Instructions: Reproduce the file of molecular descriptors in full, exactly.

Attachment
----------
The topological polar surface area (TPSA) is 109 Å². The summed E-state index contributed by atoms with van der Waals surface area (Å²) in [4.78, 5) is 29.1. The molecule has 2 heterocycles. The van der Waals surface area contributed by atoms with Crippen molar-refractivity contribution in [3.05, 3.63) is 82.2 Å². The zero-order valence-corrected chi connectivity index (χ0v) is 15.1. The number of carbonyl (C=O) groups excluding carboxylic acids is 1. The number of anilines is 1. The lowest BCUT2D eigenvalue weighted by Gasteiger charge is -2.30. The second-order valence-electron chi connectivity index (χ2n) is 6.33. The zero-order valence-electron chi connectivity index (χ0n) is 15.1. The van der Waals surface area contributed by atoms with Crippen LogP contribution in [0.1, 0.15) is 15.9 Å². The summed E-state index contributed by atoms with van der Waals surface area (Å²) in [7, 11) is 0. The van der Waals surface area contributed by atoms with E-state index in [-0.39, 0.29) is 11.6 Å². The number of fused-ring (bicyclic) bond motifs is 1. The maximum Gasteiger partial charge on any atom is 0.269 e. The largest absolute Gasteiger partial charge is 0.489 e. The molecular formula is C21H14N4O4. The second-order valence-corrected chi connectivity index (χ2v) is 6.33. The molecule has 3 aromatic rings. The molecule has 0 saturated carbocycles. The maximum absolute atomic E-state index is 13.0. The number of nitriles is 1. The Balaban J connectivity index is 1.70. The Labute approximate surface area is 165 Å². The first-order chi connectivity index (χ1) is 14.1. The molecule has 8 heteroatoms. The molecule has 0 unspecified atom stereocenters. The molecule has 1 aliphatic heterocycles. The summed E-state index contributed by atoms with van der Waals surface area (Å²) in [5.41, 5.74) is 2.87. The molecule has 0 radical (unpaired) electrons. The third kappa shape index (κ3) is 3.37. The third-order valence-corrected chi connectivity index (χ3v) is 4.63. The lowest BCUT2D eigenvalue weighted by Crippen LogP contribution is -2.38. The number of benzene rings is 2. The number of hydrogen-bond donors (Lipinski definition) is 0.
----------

The topological polar surface area (TPSA) is 109 Å². The summed E-state index contributed by atoms with van der Waals surface area (Å²) in [4.78, 5) is 29.1. The molecule has 2 heterocycles. The van der Waals surface area contributed by atoms with Crippen molar-refractivity contribution in [3.05, 3.63) is 82.2 Å². The zero-order valence-corrected chi connectivity index (χ0v) is 15.1. The number of carbonyl (C=O) groups excluding carboxylic acids is 1. The number of anilines is 1. The lowest BCUT2D eigenvalue weighted by Gasteiger charge is -2.30. The second-order valence-electron chi connectivity index (χ2n) is 6.33. The zero-order valence-electron chi connectivity index (χ0n) is 15.1. The van der Waals surface area contributed by atoms with Crippen LogP contribution in [0.1, 0.15) is 15.9 Å². The summed E-state index contributed by atoms with van der Waals surface area (Å²) in [7, 11) is 0. The van der Waals surface area contributed by atoms with E-state index in [-0.39, 0.29) is 11.6 Å². The number of fused-ring (bicyclic) bond motifs is 1. The maximum Gasteiger partial charge on any atom is 0.269 e. The largest absolute Gasteiger partial charge is 0.489 e. The molecular formula is C21H14N4O4. The second-order valence-corrected chi connectivity index (χ2v) is 6.33. The molecule has 3 aromatic rings. The molecule has 0 saturated carbocycles. The maximum absolute atomic E-state index is 13.0. The number of nitriles is 1. The Balaban J connectivity index is 1.70. The Labute approximate surface area is 165 Å². The first-order chi connectivity index (χ1) is 14.1. The molecule has 8 heteroatoms. The molecule has 0 unspecified atom stereocenters. The molecule has 1 aliphatic heterocycles. The summed E-state index contributed by atoms with van der Waals surface area (Å²) in [5.41, 5.74) is 2.87. The molecule has 0 radical (unpaired) electrons. The third kappa shape index (κ3) is 3.37. The third-order valence-corrected chi connectivity index (χ3v) is 4.63. The lowest BCUT2D eigenvalue weighted by Crippen LogP contribution is -2.38. The number of benzene rings is 2. The number of hydrogen-bond donors (Lipinski definition) is 0.